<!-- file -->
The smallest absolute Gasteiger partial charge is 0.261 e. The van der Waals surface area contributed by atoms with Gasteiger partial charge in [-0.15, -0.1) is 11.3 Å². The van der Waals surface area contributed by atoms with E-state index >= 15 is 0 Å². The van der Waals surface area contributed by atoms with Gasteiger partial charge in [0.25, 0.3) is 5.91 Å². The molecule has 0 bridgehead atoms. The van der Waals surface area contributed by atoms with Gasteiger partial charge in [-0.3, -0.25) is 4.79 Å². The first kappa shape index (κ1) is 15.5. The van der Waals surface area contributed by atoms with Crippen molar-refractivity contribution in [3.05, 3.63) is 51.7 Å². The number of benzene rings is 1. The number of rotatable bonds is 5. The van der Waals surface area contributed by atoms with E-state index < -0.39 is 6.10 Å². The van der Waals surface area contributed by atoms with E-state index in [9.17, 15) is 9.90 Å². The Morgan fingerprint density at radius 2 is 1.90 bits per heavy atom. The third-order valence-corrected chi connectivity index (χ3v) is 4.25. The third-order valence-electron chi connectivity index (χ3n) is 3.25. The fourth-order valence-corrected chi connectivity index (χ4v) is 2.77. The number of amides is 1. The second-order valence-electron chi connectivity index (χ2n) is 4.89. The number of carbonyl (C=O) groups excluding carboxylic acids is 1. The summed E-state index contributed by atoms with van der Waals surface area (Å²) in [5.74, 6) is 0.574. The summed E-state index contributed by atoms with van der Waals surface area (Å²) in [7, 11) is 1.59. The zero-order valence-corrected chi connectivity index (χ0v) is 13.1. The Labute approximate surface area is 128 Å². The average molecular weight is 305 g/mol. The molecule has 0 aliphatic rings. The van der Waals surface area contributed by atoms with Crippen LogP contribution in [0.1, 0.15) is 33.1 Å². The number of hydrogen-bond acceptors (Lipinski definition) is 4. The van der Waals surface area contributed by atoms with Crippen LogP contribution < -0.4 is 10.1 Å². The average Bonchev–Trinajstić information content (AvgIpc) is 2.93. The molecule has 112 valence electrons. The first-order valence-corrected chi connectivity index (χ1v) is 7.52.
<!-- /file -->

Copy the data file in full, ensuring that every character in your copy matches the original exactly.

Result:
The smallest absolute Gasteiger partial charge is 0.261 e. The van der Waals surface area contributed by atoms with Gasteiger partial charge in [-0.15, -0.1) is 11.3 Å². The van der Waals surface area contributed by atoms with E-state index >= 15 is 0 Å². The van der Waals surface area contributed by atoms with Gasteiger partial charge in [0.25, 0.3) is 5.91 Å². The molecule has 0 bridgehead atoms. The van der Waals surface area contributed by atoms with Gasteiger partial charge in [-0.3, -0.25) is 4.79 Å². The first kappa shape index (κ1) is 15.5. The van der Waals surface area contributed by atoms with Crippen molar-refractivity contribution in [3.05, 3.63) is 51.7 Å². The number of benzene rings is 1. The number of rotatable bonds is 5. The van der Waals surface area contributed by atoms with E-state index < -0.39 is 6.10 Å². The van der Waals surface area contributed by atoms with E-state index in [9.17, 15) is 9.90 Å². The Morgan fingerprint density at radius 2 is 1.90 bits per heavy atom. The third-order valence-corrected chi connectivity index (χ3v) is 4.25. The third-order valence-electron chi connectivity index (χ3n) is 3.25. The fourth-order valence-corrected chi connectivity index (χ4v) is 2.77. The number of amides is 1. The second-order valence-electron chi connectivity index (χ2n) is 4.89. The number of carbonyl (C=O) groups excluding carboxylic acids is 1. The summed E-state index contributed by atoms with van der Waals surface area (Å²) in [5.74, 6) is 0.574. The summed E-state index contributed by atoms with van der Waals surface area (Å²) in [7, 11) is 1.59. The zero-order valence-corrected chi connectivity index (χ0v) is 13.1. The Labute approximate surface area is 128 Å². The average molecular weight is 305 g/mol. The molecule has 0 aliphatic rings. The van der Waals surface area contributed by atoms with Crippen LogP contribution in [0.1, 0.15) is 33.1 Å². The number of hydrogen-bond acceptors (Lipinski definition) is 4. The van der Waals surface area contributed by atoms with Crippen LogP contribution < -0.4 is 10.1 Å². The average Bonchev–Trinajstić information content (AvgIpc) is 2.93. The molecule has 112 valence electrons. The first-order valence-corrected chi connectivity index (χ1v) is 7.52.